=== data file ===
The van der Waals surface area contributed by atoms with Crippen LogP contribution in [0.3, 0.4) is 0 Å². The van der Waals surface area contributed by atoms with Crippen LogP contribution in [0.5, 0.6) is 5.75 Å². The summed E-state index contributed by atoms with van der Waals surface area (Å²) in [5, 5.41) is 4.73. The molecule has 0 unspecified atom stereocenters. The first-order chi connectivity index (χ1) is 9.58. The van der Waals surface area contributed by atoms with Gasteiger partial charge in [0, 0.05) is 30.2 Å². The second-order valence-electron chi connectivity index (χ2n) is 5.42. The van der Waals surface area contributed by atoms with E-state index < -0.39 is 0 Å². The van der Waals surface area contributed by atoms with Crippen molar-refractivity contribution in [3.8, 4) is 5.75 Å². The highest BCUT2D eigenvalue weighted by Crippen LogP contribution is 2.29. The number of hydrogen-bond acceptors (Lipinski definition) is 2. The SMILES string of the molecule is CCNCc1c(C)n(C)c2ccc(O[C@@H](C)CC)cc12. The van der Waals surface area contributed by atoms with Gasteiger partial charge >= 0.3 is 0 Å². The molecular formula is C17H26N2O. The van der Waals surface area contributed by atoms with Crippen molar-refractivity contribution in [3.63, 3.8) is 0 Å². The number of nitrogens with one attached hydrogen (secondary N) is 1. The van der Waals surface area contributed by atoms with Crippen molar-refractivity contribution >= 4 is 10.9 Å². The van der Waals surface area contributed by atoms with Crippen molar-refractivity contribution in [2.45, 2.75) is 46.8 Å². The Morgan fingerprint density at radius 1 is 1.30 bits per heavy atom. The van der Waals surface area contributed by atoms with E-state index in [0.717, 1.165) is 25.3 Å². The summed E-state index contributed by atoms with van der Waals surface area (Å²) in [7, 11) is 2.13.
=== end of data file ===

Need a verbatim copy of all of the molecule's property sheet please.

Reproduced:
The van der Waals surface area contributed by atoms with Crippen LogP contribution in [0.3, 0.4) is 0 Å². The van der Waals surface area contributed by atoms with Crippen LogP contribution in [0.5, 0.6) is 5.75 Å². The summed E-state index contributed by atoms with van der Waals surface area (Å²) in [5, 5.41) is 4.73. The molecule has 0 unspecified atom stereocenters. The first-order chi connectivity index (χ1) is 9.58. The van der Waals surface area contributed by atoms with Gasteiger partial charge in [0, 0.05) is 30.2 Å². The second-order valence-electron chi connectivity index (χ2n) is 5.42. The van der Waals surface area contributed by atoms with E-state index < -0.39 is 0 Å². The van der Waals surface area contributed by atoms with Crippen molar-refractivity contribution in [3.8, 4) is 5.75 Å². The highest BCUT2D eigenvalue weighted by Crippen LogP contribution is 2.29. The number of hydrogen-bond acceptors (Lipinski definition) is 2. The SMILES string of the molecule is CCNCc1c(C)n(C)c2ccc(O[C@@H](C)CC)cc12. The van der Waals surface area contributed by atoms with Gasteiger partial charge >= 0.3 is 0 Å². The molecular formula is C17H26N2O. The van der Waals surface area contributed by atoms with Crippen molar-refractivity contribution in [3.63, 3.8) is 0 Å². The number of nitrogens with one attached hydrogen (secondary N) is 1. The van der Waals surface area contributed by atoms with Crippen molar-refractivity contribution >= 4 is 10.9 Å². The van der Waals surface area contributed by atoms with Crippen molar-refractivity contribution in [2.45, 2.75) is 46.8 Å². The Morgan fingerprint density at radius 1 is 1.30 bits per heavy atom. The van der Waals surface area contributed by atoms with E-state index in [0.717, 1.165) is 25.3 Å². The summed E-state index contributed by atoms with van der Waals surface area (Å²) in [7, 11) is 2.13.